“Bend me. Shape me anyway you want me. As long as you love me, it’s alright.”
The lyrics to this 1968 hit by the American Breed speak to the singer’s approach to love, but he could just as well be singing about my approach to light!
I am a minimalist when it comes to photographic equipment. I do have all of the tools I need to do the job, but I prefer using my creativity for lighting to create images that require little else than a knowledge of the craft.
For example, you might be surprised to know that both of these images below were created using the same white, seamless paper background.
Two completely different looks from the same white background is easy if you just understand the basics of lighting. I can even turn the white paper completely black!
If you want your white paper to appear white, it must be two stops brighter than your subject. For example, if your subject measures F8, the background must read F16 to appear white.
If you want the white background to be dark, you simply have to keep light away from the background. This is where using softboxes is very helpful, as they do a great job in directing the light without a lot of spill.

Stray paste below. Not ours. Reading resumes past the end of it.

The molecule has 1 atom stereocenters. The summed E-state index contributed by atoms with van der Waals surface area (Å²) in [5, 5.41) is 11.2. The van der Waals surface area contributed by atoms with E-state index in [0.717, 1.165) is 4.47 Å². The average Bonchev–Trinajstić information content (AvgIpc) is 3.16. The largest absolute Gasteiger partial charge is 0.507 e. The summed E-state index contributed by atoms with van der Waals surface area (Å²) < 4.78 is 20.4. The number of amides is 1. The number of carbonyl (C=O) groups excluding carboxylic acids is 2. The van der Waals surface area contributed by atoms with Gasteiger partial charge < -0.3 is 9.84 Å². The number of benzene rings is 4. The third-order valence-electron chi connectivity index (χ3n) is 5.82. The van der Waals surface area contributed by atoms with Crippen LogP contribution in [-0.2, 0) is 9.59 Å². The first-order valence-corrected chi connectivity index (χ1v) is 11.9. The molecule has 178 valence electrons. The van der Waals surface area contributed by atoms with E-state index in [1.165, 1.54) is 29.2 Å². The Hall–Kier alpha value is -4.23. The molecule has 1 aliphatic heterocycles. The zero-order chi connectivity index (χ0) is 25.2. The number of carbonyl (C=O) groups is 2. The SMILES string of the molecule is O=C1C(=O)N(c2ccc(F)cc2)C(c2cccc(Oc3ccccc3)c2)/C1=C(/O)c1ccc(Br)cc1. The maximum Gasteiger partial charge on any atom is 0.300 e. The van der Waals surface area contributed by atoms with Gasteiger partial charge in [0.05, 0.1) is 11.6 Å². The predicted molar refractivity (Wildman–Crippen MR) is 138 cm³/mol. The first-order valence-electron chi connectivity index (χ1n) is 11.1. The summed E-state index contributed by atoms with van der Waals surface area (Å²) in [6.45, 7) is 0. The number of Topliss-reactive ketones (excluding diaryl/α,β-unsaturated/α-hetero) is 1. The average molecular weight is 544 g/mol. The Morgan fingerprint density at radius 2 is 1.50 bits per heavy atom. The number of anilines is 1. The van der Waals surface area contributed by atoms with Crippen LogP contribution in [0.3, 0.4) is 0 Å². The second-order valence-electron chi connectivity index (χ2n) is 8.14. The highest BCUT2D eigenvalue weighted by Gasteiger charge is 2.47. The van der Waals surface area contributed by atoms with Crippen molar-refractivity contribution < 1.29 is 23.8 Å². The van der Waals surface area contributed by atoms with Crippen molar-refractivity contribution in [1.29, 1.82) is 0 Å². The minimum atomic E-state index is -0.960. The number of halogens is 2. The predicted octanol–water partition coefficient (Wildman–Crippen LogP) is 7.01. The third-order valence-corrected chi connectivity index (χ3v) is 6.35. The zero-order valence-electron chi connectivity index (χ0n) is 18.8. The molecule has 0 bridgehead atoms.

I will often add spill intentionally to give the background a “modeled” effect to create areas of highlight and shadow.
In the example at left, I used two Larson softboxes to create the image. You can see the set up in the image at the top of the page. I used the light at right to light the model, and I used the box overhead as a hair light, but I also tilted it so that it would spill onto the white paper to give it areas of highlight and shadow.
The image at right was created with the same white paper, but I added a colored gel to bring out some of the hues of her dress. Gels can really add to the variety of backgrounds that you can create for a very small investment.
Every image on this page was taken with the same white, seamless paper background, but these lighting techniques can apply to any background of any color.